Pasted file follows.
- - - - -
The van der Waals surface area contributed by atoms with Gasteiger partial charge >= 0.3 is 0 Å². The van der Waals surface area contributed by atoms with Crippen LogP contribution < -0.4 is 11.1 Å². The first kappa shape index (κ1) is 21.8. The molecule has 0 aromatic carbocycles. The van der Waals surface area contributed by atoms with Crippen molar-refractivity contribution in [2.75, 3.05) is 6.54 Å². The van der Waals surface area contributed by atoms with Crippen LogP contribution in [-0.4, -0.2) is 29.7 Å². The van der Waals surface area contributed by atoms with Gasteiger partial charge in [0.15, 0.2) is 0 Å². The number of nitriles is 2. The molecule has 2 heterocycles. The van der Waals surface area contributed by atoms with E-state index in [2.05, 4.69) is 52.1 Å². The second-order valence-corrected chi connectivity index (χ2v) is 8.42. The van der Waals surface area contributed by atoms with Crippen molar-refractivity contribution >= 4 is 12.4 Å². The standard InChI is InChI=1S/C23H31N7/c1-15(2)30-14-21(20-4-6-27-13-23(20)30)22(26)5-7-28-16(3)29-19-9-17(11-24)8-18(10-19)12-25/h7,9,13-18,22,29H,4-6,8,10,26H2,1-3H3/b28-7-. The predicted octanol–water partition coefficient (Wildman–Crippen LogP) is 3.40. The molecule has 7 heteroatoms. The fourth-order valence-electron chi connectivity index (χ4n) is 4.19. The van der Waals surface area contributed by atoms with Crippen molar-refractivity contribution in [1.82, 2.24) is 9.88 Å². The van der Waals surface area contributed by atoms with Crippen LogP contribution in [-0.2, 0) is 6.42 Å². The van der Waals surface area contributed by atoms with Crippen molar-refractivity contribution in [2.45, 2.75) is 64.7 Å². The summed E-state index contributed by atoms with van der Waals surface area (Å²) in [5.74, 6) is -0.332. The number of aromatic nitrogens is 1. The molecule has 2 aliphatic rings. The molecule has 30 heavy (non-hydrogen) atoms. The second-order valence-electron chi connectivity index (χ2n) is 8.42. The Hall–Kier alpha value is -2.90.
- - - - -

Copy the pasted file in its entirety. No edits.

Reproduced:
The van der Waals surface area contributed by atoms with Gasteiger partial charge >= 0.3 is 0 Å². The van der Waals surface area contributed by atoms with Crippen LogP contribution < -0.4 is 11.1 Å². The first kappa shape index (κ1) is 21.8. The molecule has 0 aromatic carbocycles. The van der Waals surface area contributed by atoms with Crippen molar-refractivity contribution in [2.75, 3.05) is 6.54 Å². The van der Waals surface area contributed by atoms with Crippen LogP contribution in [-0.4, -0.2) is 29.7 Å². The van der Waals surface area contributed by atoms with Gasteiger partial charge in [0.15, 0.2) is 0 Å². The number of nitriles is 2. The molecule has 2 heterocycles. The van der Waals surface area contributed by atoms with E-state index in [2.05, 4.69) is 52.1 Å². The second-order valence-corrected chi connectivity index (χ2v) is 8.42. The van der Waals surface area contributed by atoms with Crippen molar-refractivity contribution >= 4 is 12.4 Å². The standard InChI is InChI=1S/C23H31N7/c1-15(2)30-14-21(20-4-6-27-13-23(20)30)22(26)5-7-28-16(3)29-19-9-17(11-24)8-18(10-19)12-25/h7,9,13-18,22,29H,4-6,8,10,26H2,1-3H3/b28-7-. The predicted octanol–water partition coefficient (Wildman–Crippen LogP) is 3.40. The molecule has 7 heteroatoms. The fourth-order valence-electron chi connectivity index (χ4n) is 4.19. The van der Waals surface area contributed by atoms with Crippen molar-refractivity contribution in [1.82, 2.24) is 9.88 Å². The van der Waals surface area contributed by atoms with Crippen LogP contribution in [-0.2, 0) is 6.42 Å². The van der Waals surface area contributed by atoms with Crippen molar-refractivity contribution in [2.45, 2.75) is 64.7 Å². The summed E-state index contributed by atoms with van der Waals surface area (Å²) in [5.74, 6) is -0.332. The number of aromatic nitrogens is 1. The molecule has 2 aliphatic rings. The molecule has 30 heavy (non-hydrogen) atoms. The second-order valence-electron chi connectivity index (χ2n) is 8.42. The Hall–Kier alpha value is -2.90.